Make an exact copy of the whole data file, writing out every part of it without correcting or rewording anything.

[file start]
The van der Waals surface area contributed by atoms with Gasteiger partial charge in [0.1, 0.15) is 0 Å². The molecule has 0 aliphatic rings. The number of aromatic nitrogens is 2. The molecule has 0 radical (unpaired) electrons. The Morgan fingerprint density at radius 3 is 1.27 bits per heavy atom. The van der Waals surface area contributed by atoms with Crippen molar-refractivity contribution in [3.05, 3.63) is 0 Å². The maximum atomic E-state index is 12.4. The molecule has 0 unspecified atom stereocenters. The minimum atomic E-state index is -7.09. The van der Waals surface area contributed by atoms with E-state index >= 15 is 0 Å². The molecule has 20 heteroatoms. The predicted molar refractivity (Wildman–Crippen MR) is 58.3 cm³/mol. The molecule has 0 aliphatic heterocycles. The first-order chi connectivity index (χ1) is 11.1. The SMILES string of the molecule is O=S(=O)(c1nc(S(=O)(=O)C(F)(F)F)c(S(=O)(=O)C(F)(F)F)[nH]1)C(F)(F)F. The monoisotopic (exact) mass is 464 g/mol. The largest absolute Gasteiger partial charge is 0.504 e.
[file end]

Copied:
The van der Waals surface area contributed by atoms with Gasteiger partial charge in [0.1, 0.15) is 0 Å². The molecule has 0 aliphatic rings. The number of aromatic nitrogens is 2. The molecule has 0 radical (unpaired) electrons. The Morgan fingerprint density at radius 3 is 1.27 bits per heavy atom. The van der Waals surface area contributed by atoms with Crippen molar-refractivity contribution in [3.05, 3.63) is 0 Å². The maximum atomic E-state index is 12.4. The molecule has 0 unspecified atom stereocenters. The minimum atomic E-state index is -7.09. The van der Waals surface area contributed by atoms with E-state index >= 15 is 0 Å². The molecule has 20 heteroatoms. The predicted molar refractivity (Wildman–Crippen MR) is 58.3 cm³/mol. The molecule has 0 aliphatic heterocycles. The first-order chi connectivity index (χ1) is 11.1. The SMILES string of the molecule is O=S(=O)(c1nc(S(=O)(=O)C(F)(F)F)c(S(=O)(=O)C(F)(F)F)[nH]1)C(F)(F)F. The monoisotopic (exact) mass is 464 g/mol. The largest absolute Gasteiger partial charge is 0.504 e.